13) You get a pop up window that asks you to confirm that you want to go forward. Touch the definitely (确定) tab if you definitely want the tickets.

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14) Now you have two choices, either registering your email address or cell phone. If you want to order tickets only with your phone, then touch the submit (提交) tab (this post only follows the track of using your cell phone).

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15) You will get a screen that confirms you order and the amount. If it all looks right tap next (下一步).

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16) Now you have a choice of payment options. The simplest is to use the Union Pay online option (使用银联在线付款) which is the second orange tab.

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17) Now enter your bankcard number and touch “next”. You will get a second window. Enter your pin# and your registered phone number and then touch the orange SMS tab. You should receive a text with the required SMS number. Enter the number and touch “Start Pay”.

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18) When processing is complete, Mtime should hold a record of your ticket purchase. You should also receive a text with the purchase details. You can show either of these at the ticket window to receive your tickets.

 

 

Of course I accept no responsibility for the accuracy of this post, or any losses you may incur as a result of following the above instructions.

 

There you have it. Enjoy your movie!

How to get a Chinese visa with the least amount of money

The other day, I received a friend’s newsletter which shared a very helpful tip about how you can extend your Chinese visa with the least amount of money.  As a Chinese language school in Beijing, we often need to provide visa or extend visa for our students. Just last week, we helped one student extend her visa which cost about 1500 RMB in total for another 3 months visa, it took her about 2-3 hours to finish the visa extension process including traffic time on subway.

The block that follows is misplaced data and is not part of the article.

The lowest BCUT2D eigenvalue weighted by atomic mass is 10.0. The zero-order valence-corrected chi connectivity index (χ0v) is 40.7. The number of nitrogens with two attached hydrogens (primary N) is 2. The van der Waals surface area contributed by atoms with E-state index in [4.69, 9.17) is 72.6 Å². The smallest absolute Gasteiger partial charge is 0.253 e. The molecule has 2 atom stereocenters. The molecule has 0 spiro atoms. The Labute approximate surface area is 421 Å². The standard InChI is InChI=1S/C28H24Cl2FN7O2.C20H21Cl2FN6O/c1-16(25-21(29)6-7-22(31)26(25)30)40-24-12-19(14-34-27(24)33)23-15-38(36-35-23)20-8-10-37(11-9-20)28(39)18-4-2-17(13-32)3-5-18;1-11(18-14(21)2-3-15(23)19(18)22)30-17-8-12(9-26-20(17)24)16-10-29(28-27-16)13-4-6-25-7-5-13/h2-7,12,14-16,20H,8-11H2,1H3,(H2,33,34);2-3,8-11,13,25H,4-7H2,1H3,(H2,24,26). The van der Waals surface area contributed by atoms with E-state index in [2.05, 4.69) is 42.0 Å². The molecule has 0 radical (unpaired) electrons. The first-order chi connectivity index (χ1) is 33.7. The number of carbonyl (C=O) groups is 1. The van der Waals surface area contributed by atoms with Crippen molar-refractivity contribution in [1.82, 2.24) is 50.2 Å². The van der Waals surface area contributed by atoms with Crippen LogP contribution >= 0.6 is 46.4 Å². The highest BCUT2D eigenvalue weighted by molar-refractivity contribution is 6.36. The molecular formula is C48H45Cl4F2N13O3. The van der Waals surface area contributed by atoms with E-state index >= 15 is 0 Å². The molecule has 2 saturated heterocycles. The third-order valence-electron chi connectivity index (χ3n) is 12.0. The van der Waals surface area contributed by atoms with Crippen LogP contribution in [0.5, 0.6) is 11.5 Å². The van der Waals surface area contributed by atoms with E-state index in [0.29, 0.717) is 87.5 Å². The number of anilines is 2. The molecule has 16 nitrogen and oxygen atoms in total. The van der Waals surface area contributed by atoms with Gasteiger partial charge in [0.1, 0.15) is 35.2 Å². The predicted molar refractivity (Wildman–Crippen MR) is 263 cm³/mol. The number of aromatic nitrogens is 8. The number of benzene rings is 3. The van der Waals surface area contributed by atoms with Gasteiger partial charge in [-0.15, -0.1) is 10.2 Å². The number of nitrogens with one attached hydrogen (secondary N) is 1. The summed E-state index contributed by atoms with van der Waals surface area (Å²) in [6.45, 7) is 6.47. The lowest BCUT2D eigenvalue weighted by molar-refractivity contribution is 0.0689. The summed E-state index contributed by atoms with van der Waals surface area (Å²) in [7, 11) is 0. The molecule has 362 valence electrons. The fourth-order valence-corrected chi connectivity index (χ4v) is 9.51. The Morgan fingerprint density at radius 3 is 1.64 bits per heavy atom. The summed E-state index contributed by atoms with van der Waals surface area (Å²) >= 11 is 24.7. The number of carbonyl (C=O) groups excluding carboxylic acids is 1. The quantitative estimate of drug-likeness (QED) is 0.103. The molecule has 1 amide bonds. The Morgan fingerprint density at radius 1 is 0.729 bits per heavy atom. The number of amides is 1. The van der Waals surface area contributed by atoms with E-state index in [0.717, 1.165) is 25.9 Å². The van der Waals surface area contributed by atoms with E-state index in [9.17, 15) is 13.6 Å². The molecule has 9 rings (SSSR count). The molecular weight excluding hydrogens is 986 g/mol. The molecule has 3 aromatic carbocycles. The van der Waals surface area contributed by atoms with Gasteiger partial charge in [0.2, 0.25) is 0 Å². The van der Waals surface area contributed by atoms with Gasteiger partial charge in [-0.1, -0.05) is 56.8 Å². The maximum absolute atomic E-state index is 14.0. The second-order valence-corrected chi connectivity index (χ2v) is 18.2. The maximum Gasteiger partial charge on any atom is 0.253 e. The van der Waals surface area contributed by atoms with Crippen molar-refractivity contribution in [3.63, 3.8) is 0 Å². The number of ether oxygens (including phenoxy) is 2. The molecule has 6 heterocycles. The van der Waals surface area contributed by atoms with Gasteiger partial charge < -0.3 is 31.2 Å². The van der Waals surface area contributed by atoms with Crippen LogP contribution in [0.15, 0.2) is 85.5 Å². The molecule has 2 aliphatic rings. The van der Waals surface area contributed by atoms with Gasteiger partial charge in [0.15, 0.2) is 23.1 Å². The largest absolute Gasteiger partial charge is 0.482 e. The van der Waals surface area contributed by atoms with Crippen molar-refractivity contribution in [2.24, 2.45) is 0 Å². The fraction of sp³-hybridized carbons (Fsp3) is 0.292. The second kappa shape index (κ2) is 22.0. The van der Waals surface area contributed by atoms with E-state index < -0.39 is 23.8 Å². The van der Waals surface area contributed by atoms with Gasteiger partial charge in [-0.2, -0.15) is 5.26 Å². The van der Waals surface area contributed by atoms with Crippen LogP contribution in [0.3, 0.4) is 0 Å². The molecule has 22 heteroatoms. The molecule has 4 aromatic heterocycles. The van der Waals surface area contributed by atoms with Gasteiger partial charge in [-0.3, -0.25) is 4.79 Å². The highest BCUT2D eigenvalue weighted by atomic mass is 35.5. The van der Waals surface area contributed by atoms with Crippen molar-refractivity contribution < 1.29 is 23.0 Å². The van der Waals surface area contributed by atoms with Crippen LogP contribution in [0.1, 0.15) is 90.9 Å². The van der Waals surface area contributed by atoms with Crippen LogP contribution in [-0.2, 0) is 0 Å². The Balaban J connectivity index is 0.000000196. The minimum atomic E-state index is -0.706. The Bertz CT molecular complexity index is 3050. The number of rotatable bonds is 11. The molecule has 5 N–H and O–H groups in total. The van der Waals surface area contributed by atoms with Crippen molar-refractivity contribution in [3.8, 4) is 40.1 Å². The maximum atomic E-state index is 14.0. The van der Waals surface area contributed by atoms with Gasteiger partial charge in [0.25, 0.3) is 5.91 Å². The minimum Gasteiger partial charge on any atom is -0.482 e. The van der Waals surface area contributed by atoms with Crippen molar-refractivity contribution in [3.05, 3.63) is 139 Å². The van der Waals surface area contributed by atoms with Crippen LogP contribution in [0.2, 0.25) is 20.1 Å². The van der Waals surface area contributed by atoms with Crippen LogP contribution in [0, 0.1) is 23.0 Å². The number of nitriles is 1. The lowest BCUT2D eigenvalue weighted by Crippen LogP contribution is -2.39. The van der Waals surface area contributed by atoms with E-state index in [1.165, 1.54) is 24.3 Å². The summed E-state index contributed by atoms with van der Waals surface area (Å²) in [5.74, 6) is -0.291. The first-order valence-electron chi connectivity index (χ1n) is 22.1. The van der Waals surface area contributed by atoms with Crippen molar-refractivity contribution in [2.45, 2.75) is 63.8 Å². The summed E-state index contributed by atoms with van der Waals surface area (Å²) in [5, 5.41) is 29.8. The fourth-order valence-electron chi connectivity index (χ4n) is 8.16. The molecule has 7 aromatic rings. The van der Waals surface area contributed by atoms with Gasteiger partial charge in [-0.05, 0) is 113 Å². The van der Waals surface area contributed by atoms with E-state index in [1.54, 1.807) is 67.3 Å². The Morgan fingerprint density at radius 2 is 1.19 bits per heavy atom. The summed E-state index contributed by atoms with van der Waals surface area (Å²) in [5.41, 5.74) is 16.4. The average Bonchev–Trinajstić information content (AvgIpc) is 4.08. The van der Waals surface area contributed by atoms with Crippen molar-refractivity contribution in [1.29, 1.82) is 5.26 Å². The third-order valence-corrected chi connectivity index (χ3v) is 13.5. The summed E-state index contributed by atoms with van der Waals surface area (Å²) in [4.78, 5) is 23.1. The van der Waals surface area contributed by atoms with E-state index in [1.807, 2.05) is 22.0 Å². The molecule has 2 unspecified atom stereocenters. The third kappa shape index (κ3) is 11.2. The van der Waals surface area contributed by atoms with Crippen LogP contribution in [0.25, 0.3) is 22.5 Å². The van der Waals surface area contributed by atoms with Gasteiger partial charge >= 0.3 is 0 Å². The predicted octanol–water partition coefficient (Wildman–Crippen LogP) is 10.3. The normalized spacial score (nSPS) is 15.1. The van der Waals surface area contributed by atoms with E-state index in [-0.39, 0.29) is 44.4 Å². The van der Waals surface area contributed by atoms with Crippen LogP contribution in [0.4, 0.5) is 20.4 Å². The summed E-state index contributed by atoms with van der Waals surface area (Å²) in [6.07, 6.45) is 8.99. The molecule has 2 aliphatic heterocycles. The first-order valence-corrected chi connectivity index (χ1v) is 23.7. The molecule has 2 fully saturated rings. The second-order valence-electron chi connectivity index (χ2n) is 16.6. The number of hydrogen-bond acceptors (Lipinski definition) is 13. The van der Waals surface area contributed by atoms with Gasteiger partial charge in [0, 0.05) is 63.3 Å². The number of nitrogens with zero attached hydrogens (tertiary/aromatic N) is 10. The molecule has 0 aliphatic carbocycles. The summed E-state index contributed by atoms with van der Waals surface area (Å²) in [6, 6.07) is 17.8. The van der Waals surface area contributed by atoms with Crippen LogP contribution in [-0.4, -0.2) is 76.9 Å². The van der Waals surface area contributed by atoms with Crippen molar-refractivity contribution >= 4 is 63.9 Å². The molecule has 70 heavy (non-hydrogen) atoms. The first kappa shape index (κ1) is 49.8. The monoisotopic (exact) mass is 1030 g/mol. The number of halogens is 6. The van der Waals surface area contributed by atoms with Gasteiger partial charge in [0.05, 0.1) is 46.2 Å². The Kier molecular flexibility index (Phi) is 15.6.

If you follow the way mentioned in the newsletter, it would cost about 800 RMB  , however, you will need to take train and spend one night in Erlian.  Below is the tip my friend shared and step by step information how you can get your visa extended.

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First, head to the Beijing Railway Station and hop on the K23 to Erlian/Ulaanbaatar, Mongolia. It leaves at 8AM on Mon/Tues/Wed and arrives in the border town Erlian at about 8:30PM that night. Cost for your hard sleeper: about 148 kuai.

You’ll have to spend the night in Erlian, so head to one of the hotels across from the train station. Rooms range from 80 kuai to 150 kuai per night. For dinner, the “ganguo” (dry pot) at the restaurant near the bus station is pretty good (40 – 80 kuai).

Unless you want to see the sights (there’s a dinosaur museum that is supposed to be interesting), just hop in the cab the next morning and tell the driver that you want to go to the “guomen” (the border). Cost of the ride: 10 kuai.

You have to buy a ticket to cross the border (5 kuai). You then hitch a ride in a dilapidated jeep to drive you from China to Mongolia (50 kuai one way, which is unfortunately the “foreigner price”. Cabs can’t drive you to the border). You’ll get out and go through both customs, get your stamp in Mongolia and then turn around and enter back into China, where you hop in another jeep for another 50 kuai.

Given the limited return options for the train (it leaves for Beijing only late Thurs and Sun nights), most people opt to take the sleeper bus leaving a few times every day (220 kuai).

Total cost of your visa run: less than 800 kuai.